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- Published 5.06.13
Dhaka: The cricketing world was rocked on Tuesday by yet another fixing scandal with former Bangladesh captain Mohammed Ashraful being suspended for corruption, adding another sordid chapter to the spot-fixing saga which has already engulfed Indian cricket.
More than a fortnight after the spot-fixing scandal broke out in the Indian Premier League (IPL), Ashraful’s suspension is the latest case of corruption in cricket which has seen a number of cricketers being arrested in recent times.
“As Ashraful has confessed his involvement in fixing to the ACSU team, so he should not be allowed to play any level of cricket until we get a full report of the investigation,” Bangladesh Cricket Board (BCB) president Nazmul Hassan told reporters.
“I have spoken with Ashraful, he told me that he has confessed everything to the ASCU,” Hassan said, adding that the batsman had not disclosed details of his confession to him.
“This is not punishment, this is a temporary measure until we get the full report. We have to take exemplary punishment for such acts, otherwise cricket in Bangladesh will be doomed,” he said.
Ashraful admitted to his involvement and apologised for his conduct.
“I should have not done this injustice to the nation. I feel guilty. I would only say ‘Please, forgive me, my conduct was improper',” he told a TV channel.
“I felt that I have done an injustice, so I have told them (the ACSU team) the truth at the first chance. I tried to help the ICC as much as I could for the welfare of our cricket,” Ashraful said.
“You all know me, I have been playing international cricket for 12 years. I did not tell them a single lie,” he added.
The International Cricket Council’s Anti-Corruption and Security Unit has been probing allegations of match-fixing during the Bangladesh Premier League (BPL), a Twenty20 competition.
The ACSU team left Bangladesh on Monday and is expected to hand over the findings of its probe within a week, Hassan said.
During the ACSU probe, the officials suspected many of the matches in the league were not clean, Hassan said.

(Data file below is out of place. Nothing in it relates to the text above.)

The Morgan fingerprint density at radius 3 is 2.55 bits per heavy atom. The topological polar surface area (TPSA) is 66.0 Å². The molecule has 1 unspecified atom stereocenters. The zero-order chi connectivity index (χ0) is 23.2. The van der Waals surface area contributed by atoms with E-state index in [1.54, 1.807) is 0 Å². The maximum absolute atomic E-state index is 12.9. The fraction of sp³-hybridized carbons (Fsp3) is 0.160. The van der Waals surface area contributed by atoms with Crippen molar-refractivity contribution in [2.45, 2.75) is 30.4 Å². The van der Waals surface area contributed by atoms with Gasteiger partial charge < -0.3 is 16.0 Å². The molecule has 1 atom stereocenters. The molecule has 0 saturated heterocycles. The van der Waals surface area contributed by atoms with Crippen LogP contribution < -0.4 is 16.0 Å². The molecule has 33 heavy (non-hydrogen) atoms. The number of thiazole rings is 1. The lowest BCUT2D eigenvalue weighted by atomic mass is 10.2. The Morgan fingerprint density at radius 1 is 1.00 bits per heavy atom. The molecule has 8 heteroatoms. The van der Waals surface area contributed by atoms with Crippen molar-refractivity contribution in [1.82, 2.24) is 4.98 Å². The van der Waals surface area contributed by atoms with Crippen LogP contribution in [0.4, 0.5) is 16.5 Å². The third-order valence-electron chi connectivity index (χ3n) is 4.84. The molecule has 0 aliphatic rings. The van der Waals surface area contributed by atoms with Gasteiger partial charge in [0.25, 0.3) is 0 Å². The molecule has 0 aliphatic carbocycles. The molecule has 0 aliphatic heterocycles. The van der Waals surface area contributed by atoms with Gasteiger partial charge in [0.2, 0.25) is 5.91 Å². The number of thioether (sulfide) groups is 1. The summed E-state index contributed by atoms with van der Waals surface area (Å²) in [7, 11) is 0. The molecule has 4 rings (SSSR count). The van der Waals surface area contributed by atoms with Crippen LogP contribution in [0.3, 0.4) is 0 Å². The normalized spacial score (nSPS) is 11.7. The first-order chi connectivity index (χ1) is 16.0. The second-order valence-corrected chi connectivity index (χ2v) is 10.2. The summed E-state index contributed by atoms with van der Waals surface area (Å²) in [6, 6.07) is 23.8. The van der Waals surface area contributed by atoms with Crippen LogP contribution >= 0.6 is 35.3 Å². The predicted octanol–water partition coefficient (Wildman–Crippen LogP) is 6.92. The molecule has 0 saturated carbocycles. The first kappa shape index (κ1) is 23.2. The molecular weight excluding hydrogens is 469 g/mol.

“This is no more limited to the BPL... The ICC itself will launch a full-fledged massive investigation into those allegations,” he said.
Interestingly, Ashraful had also played in the second edition of the IPL, which was held in South Africa. He represented the Mumbai Indians and played a single match, scoring just two.
The alleged fixing involves a match between the Dhaka Gladiators and the Chittagong Kings teams during the second edition of the BPL. The 28-year-old Ashraful was allegedly paid about $12,800 to lose the February 2 match, but the cheque he was given later bounced, according to the local media.
He was also allegedly involved in fixing another match 10 days later, against the Barisal Burners, which his team lost by seven wickets, the reports said.
The allegations are the latest to hit Bangladeshi cricket. Former Bangladesh spinner Shariful Haque was banned in September after an inquiry found him guilty of spot-fixing during the first edition of the BPL.
A Pakistani national was also arrested on separate spot-fixing charges last year. In March, the BCB handed umpire Nadir Shah a 10-year ban after a sting operation by an Indian TV channel found him apparently willing to fix matches for cash.
Ashraful became the country’s youngest Test centurion in 2001 at the age of 17 and captained Bangladesh between 2007 and 2009.